FOM: A pro cat-fom argument
Vaughan Pratt
pratt at cs.Stanford.EDU
Thu Feb 19 02:14:44 EST 1998
From: Soren Riis
>A major discovery of Category theory
>has been that the essence (often expressed as the most general
>version) of virtually any mathematical result (i.e. theorem
>plus proof) is best expressed and understood in terms of
>Category Theory.
A major discovery of French mathematics has been that mathematical
results are best expressed and understood in French.
Further generalizing, a major discovery of the X point of view has been
that mathematical results are best expressed and understood from the X
point of view.
>The claim is that the "essence" of virtually any mathematical
>fact is best captured by category theory.
That would explain why the majority of articles in American Math Monthly
these days explain things in category theoretic terms. Not.
On the other hand perhaps their authors would get their facts right
if they at least thought more categorically. Opening up February's
American Math Monthly to the sort of article I'd be interested in,
"A Computer Search for Free Actions on Surfaces", one finds the second
paragraph starting out "Movement of a point on a surface can be performed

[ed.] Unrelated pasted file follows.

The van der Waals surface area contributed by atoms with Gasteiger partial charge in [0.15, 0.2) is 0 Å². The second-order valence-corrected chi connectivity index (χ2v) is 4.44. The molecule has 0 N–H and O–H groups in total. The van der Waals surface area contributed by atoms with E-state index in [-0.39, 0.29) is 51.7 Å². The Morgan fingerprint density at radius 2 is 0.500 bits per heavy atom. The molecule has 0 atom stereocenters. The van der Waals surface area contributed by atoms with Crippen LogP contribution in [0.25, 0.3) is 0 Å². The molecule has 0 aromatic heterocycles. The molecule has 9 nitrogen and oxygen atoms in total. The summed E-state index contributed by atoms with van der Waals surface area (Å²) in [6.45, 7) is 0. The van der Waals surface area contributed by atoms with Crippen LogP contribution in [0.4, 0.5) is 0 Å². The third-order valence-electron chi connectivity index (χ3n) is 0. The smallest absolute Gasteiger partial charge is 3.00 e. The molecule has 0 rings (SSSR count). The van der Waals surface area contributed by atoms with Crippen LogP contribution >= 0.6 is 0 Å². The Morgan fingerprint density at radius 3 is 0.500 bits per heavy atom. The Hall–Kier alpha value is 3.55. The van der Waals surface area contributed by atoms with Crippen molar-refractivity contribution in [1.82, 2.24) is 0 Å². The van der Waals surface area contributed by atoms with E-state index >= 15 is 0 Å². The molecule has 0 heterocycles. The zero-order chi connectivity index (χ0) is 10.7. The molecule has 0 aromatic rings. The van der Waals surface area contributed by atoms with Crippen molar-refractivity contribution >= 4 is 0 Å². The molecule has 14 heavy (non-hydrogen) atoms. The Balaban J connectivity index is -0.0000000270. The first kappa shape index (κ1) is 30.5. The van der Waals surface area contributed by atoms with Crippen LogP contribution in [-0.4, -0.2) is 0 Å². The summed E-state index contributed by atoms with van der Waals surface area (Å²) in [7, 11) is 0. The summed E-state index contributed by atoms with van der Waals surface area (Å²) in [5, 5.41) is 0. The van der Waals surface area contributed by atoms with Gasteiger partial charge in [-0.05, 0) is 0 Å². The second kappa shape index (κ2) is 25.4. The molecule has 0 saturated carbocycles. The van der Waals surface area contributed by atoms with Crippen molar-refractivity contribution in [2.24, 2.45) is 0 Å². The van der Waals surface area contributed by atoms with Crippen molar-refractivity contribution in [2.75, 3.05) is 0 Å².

by a member of a finite group according to a prescribed *action* of
the group. A group G *acts* on a space X if every element in G induces
a homeomorphism from X onto itself." It then moves on to orientation
of surfaces.
The bug in this definition of action is that it omits the requirement that
the induced homeomorphisms compose according to the multiplication in G.
Omissions of this kind seem not to bother set theorists one whit---why
bother the reader with a second-order detail that only obscures the
essence of the notion of group action? However it would greatly bother
a category theorist, to whom functoriality is a first-order detail
without which the concept of group action would be of no practical value.
And the category theorist would be correct there.
As long as set theorists and category theorists can't agree on what's
important, they're unlikely to ever see much virtue in the other side's
point of view.
Vaughan Pratt
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